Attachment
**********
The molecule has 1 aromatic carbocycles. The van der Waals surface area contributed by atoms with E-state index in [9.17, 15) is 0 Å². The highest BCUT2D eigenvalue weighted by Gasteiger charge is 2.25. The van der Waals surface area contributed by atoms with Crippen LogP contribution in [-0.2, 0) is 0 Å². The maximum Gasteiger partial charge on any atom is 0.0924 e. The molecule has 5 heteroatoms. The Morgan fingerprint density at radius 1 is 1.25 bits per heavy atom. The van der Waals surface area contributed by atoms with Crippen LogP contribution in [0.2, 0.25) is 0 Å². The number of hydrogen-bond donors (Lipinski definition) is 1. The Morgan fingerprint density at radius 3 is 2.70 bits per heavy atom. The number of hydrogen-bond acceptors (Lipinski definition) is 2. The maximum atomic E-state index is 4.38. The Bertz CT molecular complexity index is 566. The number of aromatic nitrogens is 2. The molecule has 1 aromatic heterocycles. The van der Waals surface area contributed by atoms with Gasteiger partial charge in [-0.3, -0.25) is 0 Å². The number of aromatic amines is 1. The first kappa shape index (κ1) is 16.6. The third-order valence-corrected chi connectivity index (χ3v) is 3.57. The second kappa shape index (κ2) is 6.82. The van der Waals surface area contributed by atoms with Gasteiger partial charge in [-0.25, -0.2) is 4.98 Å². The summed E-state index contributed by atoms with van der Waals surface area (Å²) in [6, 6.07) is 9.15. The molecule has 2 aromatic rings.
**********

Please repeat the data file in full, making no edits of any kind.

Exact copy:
The molecule has 1 aromatic carbocycles. The van der Waals surface area contributed by atoms with E-state index in [9.17, 15) is 0 Å². The highest BCUT2D eigenvalue weighted by Gasteiger charge is 2.25. The van der Waals surface area contributed by atoms with Crippen LogP contribution in [-0.2, 0) is 0 Å². The maximum Gasteiger partial charge on any atom is 0.0924 e. The molecule has 5 heteroatoms. The Morgan fingerprint density at radius 1 is 1.25 bits per heavy atom. The van der Waals surface area contributed by atoms with Crippen LogP contribution in [0.2, 0.25) is 0 Å². The number of hydrogen-bond donors (Lipinski definition) is 1. The Morgan fingerprint density at radius 3 is 2.70 bits per heavy atom. The number of hydrogen-bond acceptors (Lipinski definition) is 2. The maximum atomic E-state index is 4.38. The Bertz CT molecular complexity index is 566. The number of aromatic nitrogens is 2. The molecule has 1 aromatic heterocycles. The van der Waals surface area contributed by atoms with Gasteiger partial charge in [-0.3, -0.25) is 0 Å². The number of aromatic amines is 1. The first kappa shape index (κ1) is 16.6. The third-order valence-corrected chi connectivity index (χ3v) is 3.57. The second kappa shape index (κ2) is 6.82. The van der Waals surface area contributed by atoms with Gasteiger partial charge in [-0.25, -0.2) is 4.98 Å². The summed E-state index contributed by atoms with van der Waals surface area (Å²) in [6, 6.07) is 9.15. The molecule has 2 aromatic rings.